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Report: Feds have asked Google for help hacking phones, too

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Apple isn't the only tech company the feds have asked to hack into phones. A report by the American Civil Liberties Union (ACLU) found that the government has also tried to compel Google to unlock Android phones, and they have been doing so for years.

According to the ACLU's report, published Thursday, the government has been trying to use the All Writs Act, a 1789 law that gives courts the authority to issue orders, to force tech companies to help access customers' locked data in at least 63 cases since 2008. Roughly 90 percent involve Apple and 10 percent are for devices running Google's Android operating system.

"The FBI wants you to think that it will use the All Writs Act only in extraordinary cases to force tech companies to assist in the unlocking of phones," ACLU said in a statement. "Turns out, these kinds of orders have actually become quite ordinary."

The ACLU created an interactive map showing where and when the government applied for such an order, their docket numbers and the federal agency that conducted the investigation. According to the ACLU, the majority of the cases involve investigations into drug crimes.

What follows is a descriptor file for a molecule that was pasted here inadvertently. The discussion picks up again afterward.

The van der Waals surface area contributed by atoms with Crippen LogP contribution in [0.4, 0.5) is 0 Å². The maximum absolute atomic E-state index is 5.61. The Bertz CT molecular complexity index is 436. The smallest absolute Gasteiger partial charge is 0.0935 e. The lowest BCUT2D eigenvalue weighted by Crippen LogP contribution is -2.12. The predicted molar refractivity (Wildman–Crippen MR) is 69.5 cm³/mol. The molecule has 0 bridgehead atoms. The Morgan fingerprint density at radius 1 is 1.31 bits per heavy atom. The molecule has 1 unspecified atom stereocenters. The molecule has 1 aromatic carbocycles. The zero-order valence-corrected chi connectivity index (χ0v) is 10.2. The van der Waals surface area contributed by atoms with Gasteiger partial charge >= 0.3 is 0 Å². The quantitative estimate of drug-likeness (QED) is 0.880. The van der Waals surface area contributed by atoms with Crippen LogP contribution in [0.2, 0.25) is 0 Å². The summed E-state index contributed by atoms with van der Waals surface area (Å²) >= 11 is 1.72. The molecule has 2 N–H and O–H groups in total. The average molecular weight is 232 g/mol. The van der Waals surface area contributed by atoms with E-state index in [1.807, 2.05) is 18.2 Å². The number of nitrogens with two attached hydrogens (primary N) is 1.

CNET's Richard Nieva elaborated on one such case: "One Google-directed request in California last year asked the company to help breaking into handsets made by manufacturers Kyocera and Alcatel for a drug investigation. Google doesn't make phone hardware like Apple does, but instead lets other hardware makers use its software on their devices."

The report states that there are even more suspected incidents of the government attempting to get tech companies to unlock phones. "In addition to the 63 confirmed cases, we know of up to 13 additional cases, which are reflected on the map. Apple has identified 12 pending cases (though their docket numbers remain unknown), and we uncovered one case in Massachusetts, which has not yet been confirmed because of a lack of publicly available information."

Last week, the Justice Department dropped its case demanding Apple help access the San Bernardino shooter's locked iPhone after the FBI was able to hack into it with help from an unidentified third party.